Throughout the years, the zeitgeist, or spirit of the times, has noticeably affected the way people use land. In our class’ assigned reading, Contemporary Urban Planning by John M. Levy, he devotes a chapter to the legal aspects of the planning which presents several lawsuits as examples. One of these lawsuits is Penn Central Transportation Company vs. New York City from the year 1978. In this suit, the Penn Central, who owned Grand Central Terminal in Midtown Manhattan, wanted to demolish the station to build a skyscraper. The defendant, New York City, would end up winning the lawsuit because Grand Central Terminal is of significant historical value and is protected under the law. Many people were also outraged at the plan to demolish Grand Central, which is regarded as one of the architectural centerpieces of the City.
From a personal perspective, I recently visited Grand Central Terminal in late August 2014, and was thoroughly impressed with the architecture. This was my second time visiting the terminal, and I noticed things I had not before, such as the sheer size of the facility beyond the main waiting room and the influential art-deco architecture. That day I had ridden into New York via the current Penn Station, which made me appreciate Grand Central even more. Nowadays, the vast majority of people believe the demolition of the original Penn Station was one of the biggest mistakes in the City’s history. I hold that same view, since the original 1910 Penn Station had magnificent architecture much like Grand Central, and the replacement in the basement of Madison Square Garden is too small, cramped, and drab for being the country’s busiest train station.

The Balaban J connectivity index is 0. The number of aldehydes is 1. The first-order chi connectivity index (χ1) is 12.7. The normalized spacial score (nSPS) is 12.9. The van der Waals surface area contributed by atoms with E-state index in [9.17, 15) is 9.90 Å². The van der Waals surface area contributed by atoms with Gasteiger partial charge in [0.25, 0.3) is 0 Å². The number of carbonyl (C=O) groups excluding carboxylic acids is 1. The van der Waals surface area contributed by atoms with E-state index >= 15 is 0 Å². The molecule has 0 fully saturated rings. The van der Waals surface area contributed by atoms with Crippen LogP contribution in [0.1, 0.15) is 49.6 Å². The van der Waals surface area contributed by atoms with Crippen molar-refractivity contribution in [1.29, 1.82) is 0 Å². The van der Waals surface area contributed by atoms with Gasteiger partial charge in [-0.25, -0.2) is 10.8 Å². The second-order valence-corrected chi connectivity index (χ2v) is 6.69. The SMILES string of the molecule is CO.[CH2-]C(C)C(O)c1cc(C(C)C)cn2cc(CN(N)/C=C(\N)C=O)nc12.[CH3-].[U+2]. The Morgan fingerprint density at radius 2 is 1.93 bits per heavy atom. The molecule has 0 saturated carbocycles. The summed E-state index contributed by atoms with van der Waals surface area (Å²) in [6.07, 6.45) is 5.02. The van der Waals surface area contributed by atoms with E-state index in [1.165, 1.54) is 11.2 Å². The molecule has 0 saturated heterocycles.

In the zeitgeist of the 21st Century, one would fear to even think about the demolition of a beautiful and historical train station like Grand Central. As energy-efficiency and public transportation become priorities worldwide, traffic continues to grow on commuter railroads as more of the millennial generation chooses mass transit. Yet in 1978, traffic had greatly tailed off on both passenger and freight railroads, as mid-late 20th Century America favored automobiles, trucks and highways. This zeitgeist also brought the construction of automotive-centered suburbs and the Interstate Highway System after World War II. But eventually the tides would turn, as climate change made society value efficiency, and as suburban living has proven inconvenient when it comes to transportation and access to people, goods, services, and entertainment. On top of appreciation for historical architecture, these contrasting priorities prove a fundamental change of America’s zeitgeist. Thus, the significance of train stations is regained.